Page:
PHOENIX — Arizona is on the verge of requiring schools to do more to identify students with dyslexia and giving them the guidelines for how to deal with them.
The Senate on Monday gave final unanimous approval to legislation allowing the state Board of Education to create a handbook for schools. That already appears to be accomplished, with Rep. Jill Norgaard, R-Phoenix, telling board members earlier in the day one has been prepared and is ready for adoption.
But the potentially more significant part of HB 2202, which now goes to the governor, is redefining dyslexia in a way Norgaard said more accurately reflects the condition. She said that by itself should help students get identified earlier and get them the help they need before they fall behind.
Norgaard said Arizona will be the 15th state in the nation to create such a handbook.
What makes that all the more remarkable, she said, is until October 2015 federal education guidelines, “You weren’t even able to mention the D-word in schools.”
Whether that was a specific prohibition is less clear.
In that 2015 letter to schools, the U.S. Department of Education said it found that schools are “reluctant to reference or use dyslexia” in evaluating students or developing individualized education program. Assistant Education Secretary Michael Yudin said he wanted to “clarify” that’s not the case.
Whatever the situation, Norgaard said it freed parents, educators and other volunteers to start working to ensure that schools were finding dyslexic students and providing needed help.
The problem, she explained, is that students who have problems in word recognition and decoding are often simply considered to be slow readers, especially when there is no other disability found.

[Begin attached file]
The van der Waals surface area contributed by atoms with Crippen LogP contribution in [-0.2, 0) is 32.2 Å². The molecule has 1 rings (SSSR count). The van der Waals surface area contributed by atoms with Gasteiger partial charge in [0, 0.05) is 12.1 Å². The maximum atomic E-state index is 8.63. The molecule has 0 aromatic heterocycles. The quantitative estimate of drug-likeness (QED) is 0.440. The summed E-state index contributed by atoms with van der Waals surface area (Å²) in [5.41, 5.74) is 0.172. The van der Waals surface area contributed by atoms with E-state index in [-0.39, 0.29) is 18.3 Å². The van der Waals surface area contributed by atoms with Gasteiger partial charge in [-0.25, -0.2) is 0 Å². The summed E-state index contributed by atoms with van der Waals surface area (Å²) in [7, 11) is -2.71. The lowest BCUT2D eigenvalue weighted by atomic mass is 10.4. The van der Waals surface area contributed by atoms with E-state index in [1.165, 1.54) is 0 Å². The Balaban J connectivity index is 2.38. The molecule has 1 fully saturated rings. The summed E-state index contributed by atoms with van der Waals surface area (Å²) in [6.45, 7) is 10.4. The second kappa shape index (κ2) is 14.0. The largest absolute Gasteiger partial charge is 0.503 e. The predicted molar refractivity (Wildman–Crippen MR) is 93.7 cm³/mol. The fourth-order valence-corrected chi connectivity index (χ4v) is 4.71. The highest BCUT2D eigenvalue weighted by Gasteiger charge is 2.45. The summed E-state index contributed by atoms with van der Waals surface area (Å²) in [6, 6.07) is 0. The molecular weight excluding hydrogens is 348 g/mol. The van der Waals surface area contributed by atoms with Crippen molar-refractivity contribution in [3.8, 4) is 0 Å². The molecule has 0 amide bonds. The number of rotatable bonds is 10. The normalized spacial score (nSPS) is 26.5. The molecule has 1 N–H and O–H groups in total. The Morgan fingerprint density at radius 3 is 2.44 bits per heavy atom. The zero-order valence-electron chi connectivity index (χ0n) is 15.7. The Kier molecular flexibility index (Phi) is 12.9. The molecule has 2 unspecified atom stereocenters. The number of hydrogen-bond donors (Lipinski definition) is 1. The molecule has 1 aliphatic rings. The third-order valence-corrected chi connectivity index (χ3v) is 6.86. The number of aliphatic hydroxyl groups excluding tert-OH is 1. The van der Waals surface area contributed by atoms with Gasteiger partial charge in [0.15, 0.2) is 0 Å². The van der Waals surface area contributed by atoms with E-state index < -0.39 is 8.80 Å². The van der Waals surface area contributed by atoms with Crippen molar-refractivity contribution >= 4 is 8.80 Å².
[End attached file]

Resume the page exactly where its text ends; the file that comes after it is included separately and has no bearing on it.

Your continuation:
“Dyslexia students are typically very bright,” Norgaard said. “They memorize a lot of things,” she said, starting as early as age 3.
It isn’t until they get into second and third grade where there’s a noticeable drop in reading comprehension, especially when problems are presented in story form.
“It’s been identified that 17 percent of students have some form of dyslexia,” she said.
Part of the problem, Norgaard said, is students sometimes get identified as disabled and are put into programs where they have individualized education plans or put into special education programs. She said the change in law, coupled with the handbook, will lead to “focused intervention” that eventually will put the student “back into the mainstream.”
And there’s a financial benefit to the state, said Norgaard.
“If you start spending money more on early intervention you’re not going to see kids fall off in third and fourth grade where they hate school, they don’t want to go to school any more,” she said. Norgaard said what’s in the handbook follows successful models in other states.
Education board members getting updated on the handbook and Norgaard’s legislation got the benefit of hearing from Charlie LeVinus, a fourth-grader who has been diagnosed with dyslexia.
Charlie explained how he scored in the 96th percentile or higher among all students in a first-grade test in math, reading and other skills.
“Because we were in first grade, it was read to us in class,” he told board members.
“However, I knew I was still having reading problems,” he continued. “I was afraid of being called on in class.”
It took efforts by two specialists to get the diagnosis of double-deficit dyslexia. He attended a summer program five days a week, seven hours a day for six weeks to “reprogram” his brain.
The result, Charlie said, is he now reads above grade level.